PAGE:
It’s really amazing. I have learned so much from my modules here, truly; I was so scared when I got that assignment. All I could think was “I don’t know anything! I can’t do this!”…but with many hours of effort, I managed to figure it out all on my own. And I think that’s one of the great things about the academic system here, painful as it is at times–in cases like this, when you are thrust into an academic situation where you are given VERY little guidance at all and know almost NOTHING about the topic, YOU have to go and do the research, starting completely from scratch. I didn’t have any professor here giving me step-by-step instructions as to how to begin evaluating Ancient Coins. I had to figure it out myself.

So I think I get what people mean when they say that the academic system here is much more “self-motivated” than in the United States. And the interesting thing about this process (and probably part of the point) is that because nobody is pointing to reading/sources/etc. and saying “that’s what you need to read/do,” you end up doing a lot of sifting and reading of sources and things that may not be directly relevant, and you learn quite a lot from that in addition to whatever you discover about the topic.

I understand the British academic system! Maybe. Close?

In any case, the countdown to departure is now a mere three (!) days. I still have three Welsh exams, a Welsh writing assignment, and two Welsh lectures to get through, so it’s not over yet! That probably sounds dreadful, but I love Welsh so much, I’m going to try to enjoy it insofar as it is possible to enjoy yourself with your first major oral exam in a crazy foreign language looming.

Many thanks to Anjie, the IFSA Spotlight Blogger studying abroad in Chile, for her comment on my last post; she said “I have a feeling that neither of us are going to lose what we have learned nor who we have become in our semesters abroad” and I think she’s right–thanks, Anjie!

I allowed myself to wallow a little in that post, and I’m sure there will be other times when I want to (and perhaps will let myself) do so (briefly), but I think that what I must do in order to make the transition back to my American life easier is to approach leaving Wales with the attitude I tried to go into it with–a positive one. I have to leave; that is a fact. The only thing I can change is my attitude towards leaving.

I have gained so much out of this experience and I must always keep that in mind–imagine if I HADN’T had to courage to go?! I would have missed out on so much. I wouldn’t have discovered such a wonderful place to which I most dearly hope to return. I don’t know how I will go back, or when, but someday, I will.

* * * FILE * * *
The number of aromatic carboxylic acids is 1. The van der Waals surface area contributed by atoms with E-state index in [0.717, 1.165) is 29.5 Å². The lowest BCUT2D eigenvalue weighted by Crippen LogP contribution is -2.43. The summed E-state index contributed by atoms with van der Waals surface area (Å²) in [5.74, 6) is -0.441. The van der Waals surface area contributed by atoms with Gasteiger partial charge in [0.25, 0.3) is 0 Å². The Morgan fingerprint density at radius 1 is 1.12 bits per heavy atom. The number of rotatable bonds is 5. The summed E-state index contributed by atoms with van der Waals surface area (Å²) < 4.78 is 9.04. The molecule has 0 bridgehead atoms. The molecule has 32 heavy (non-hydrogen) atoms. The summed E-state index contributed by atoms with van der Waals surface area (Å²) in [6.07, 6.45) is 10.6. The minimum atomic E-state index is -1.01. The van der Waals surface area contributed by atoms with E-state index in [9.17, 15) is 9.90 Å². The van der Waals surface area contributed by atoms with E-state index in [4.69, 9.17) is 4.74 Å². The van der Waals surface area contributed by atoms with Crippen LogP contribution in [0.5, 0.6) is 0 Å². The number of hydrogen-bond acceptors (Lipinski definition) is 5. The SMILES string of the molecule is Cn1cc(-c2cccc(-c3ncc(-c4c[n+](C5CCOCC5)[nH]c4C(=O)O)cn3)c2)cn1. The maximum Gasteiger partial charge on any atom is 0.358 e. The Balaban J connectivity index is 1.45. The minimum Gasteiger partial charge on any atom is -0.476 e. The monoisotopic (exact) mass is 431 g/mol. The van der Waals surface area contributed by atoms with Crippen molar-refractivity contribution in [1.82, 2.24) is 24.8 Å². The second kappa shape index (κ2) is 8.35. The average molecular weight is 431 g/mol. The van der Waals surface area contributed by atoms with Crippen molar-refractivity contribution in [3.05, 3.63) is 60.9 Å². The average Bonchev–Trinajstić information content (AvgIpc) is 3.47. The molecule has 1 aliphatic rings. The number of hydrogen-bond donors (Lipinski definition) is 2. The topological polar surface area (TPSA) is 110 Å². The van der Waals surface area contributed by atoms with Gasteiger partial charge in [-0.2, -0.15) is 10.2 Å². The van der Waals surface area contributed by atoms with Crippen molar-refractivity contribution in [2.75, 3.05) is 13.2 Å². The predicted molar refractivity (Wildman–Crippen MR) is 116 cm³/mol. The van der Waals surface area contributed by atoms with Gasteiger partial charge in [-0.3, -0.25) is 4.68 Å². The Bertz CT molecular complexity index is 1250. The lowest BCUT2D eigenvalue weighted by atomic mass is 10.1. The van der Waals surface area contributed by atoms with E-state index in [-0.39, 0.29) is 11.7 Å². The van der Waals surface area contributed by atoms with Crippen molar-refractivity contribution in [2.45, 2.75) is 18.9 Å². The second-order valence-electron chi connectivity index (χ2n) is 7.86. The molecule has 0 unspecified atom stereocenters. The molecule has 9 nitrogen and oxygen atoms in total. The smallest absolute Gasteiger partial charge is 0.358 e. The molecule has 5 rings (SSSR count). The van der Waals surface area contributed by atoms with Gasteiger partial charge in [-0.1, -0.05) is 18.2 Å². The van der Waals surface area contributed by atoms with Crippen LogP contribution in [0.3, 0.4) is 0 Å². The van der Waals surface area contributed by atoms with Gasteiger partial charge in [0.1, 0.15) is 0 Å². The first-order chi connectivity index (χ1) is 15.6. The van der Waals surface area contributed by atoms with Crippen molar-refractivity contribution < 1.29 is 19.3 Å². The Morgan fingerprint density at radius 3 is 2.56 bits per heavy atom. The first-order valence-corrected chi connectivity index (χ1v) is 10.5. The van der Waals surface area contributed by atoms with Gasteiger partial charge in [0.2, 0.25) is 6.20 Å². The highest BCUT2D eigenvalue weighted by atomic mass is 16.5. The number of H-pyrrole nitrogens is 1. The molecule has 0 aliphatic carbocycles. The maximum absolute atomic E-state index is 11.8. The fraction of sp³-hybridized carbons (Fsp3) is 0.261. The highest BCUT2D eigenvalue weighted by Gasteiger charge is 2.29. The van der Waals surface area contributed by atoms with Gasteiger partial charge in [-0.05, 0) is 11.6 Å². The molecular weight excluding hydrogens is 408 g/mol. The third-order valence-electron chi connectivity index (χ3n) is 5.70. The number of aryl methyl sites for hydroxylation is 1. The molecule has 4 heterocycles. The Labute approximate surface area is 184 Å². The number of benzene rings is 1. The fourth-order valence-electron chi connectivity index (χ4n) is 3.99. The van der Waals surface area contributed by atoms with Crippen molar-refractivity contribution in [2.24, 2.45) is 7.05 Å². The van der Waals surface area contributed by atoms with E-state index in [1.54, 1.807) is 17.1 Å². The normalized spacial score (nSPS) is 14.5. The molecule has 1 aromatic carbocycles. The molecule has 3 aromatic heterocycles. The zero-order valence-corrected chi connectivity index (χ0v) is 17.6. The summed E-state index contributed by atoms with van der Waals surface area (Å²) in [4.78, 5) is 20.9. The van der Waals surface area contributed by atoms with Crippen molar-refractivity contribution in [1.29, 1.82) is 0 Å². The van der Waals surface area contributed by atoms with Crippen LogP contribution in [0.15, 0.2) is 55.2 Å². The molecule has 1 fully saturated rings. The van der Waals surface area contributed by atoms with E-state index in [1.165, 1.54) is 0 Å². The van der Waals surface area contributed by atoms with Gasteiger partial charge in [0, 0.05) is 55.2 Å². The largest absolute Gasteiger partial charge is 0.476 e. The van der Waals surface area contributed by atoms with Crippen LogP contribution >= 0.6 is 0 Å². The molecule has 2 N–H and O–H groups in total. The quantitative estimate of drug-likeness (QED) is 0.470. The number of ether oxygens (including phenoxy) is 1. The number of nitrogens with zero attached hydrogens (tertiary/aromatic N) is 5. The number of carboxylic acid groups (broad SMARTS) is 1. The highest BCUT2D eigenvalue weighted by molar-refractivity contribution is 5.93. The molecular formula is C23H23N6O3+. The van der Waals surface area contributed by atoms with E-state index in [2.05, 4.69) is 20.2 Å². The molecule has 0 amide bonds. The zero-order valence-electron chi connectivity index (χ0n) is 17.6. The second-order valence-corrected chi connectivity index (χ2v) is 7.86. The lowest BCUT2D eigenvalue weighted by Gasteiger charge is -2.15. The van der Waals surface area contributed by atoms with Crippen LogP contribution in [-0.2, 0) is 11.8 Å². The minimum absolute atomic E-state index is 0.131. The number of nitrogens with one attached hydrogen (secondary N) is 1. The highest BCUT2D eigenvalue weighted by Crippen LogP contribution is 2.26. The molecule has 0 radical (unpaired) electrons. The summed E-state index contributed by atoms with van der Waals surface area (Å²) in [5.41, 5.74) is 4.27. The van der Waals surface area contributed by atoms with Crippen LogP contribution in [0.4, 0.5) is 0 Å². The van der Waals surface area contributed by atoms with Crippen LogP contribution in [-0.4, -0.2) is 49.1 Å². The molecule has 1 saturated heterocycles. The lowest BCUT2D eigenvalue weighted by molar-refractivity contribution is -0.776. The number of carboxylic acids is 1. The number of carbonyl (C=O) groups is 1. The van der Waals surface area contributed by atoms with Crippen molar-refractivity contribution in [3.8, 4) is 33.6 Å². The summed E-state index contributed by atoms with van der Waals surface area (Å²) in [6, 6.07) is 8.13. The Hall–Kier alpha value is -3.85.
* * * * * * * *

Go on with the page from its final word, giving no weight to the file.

So here’s to going out the way I came in–head held high, ready to learn from and take on anything and everything that comes my way. And if there’s one thing I’ve learnt from my semester in Wales, it is that I was living life a bit passively before I came here, and I don’t want to go through life that way ever again–because that’s no way to live at all.



Exempt? Eximida?

Time July 8th, 2009 in College Study Abroad | No Comments by

As mid-June approached, it almost felt as if it snuck up on me, a blur of last assignments and exams. The end of classes was nearing, and after finishing up the second cycle of exams, we began to hear word of final exams. As far as me, the two IFSA study in Costa Rica program classes finished in the last week of classes, two other classes from UCR also finished that week and my two law classes had exams scheduled for July 13th and July 17th.What a bummer huh? My exam was the last day of the last week of finals. No matter how much you enjoy your time abroad, finals are always a downer!

The professor of Systems of Investigation and Judicial Reasoning had mentioned that the final might be changed from the 17th to the 7th so I was planning on being back July 14thish, mid-summer for a few weeks with my friends, family and boyfriend back home, and then I’d be back on a plane to Cornell University in mid-August. Then what happened was one day in Introduction to Law, the professor mentioned that there was the option of exemption for some students who had gotten a nine or higher on the two exams and on the class assignments. Wait, you can do that? I never would have thought that would have been a possibility for me at the beginning of the semester being an IFSA-Butler study abroad Costa Rica student, but I realized that I had gotten a nine on the first exam, so who knows? That would mean that I could be done with three out of four classes on the 2nd of July and have a final the 17th, I could have exams the 13th and 17th or, or….I could be exempt from the exam on the 13th and the professor could move the other to the 7th and I would be home the 8th of July. There were so many ifs that I wouldn’t count on anything at that point. Photobucket

Later that week, the professor of Systems announces that we should agree on a date to move the final, at that point some brave soul blurted “el 2 de Julio,” July 2nd. I couldn’t believe it, the thought had never occurred to me, but suddenly I found myself also shouting it out, “el 2 de Julio!” Before I know it, our final was agreed upon for the 2nd of July, now I had to be exempt in my Introduction class, it was just meant to be I thought. I waited what seemed like ages but really was about a week to see what my fate would be so that I could book my flight home before the prices went way up. It was just about three and a half weeks at the latest until I would be leaving.

Thursday came, finally! I sat there patiently with my breath held as she announced the names…”Eva Dixon, y debemos anotar su mayor esfuerza en la clase…,” basically that the class should acknowledge the extra effort I had to put into the class to be exempt. I got a round of applause and congratulations from the entire class and professor. I couldn’t help but blush, it was a real honor. Not only did I get above a 9 on my last exam, I supposed I decided I would just go all out and get a 10, 100%! Exempt! Eximida! Me? Was she sure? Wow! I really did do it! So only a few minutes later did I realize that I would be completely done July 2nd!


After talking to my professors and program friends, I managed to sneak a flight home planned for July 3rd, just in time to be home for Independence Day! Woo hoo! I would be home to celebrate one of my favorite holidays of the year- fireworks, food, sun, red, white and blue…I couldn’t wait. I called my mom, dad, boyfriend and told my best friend that in a short two weeks, I would be home… Then it hit me, I am home…here in Costa Rica. My home with a family, birthday parties, vacations, beautiful beaches…






Where in the world then, would I be going?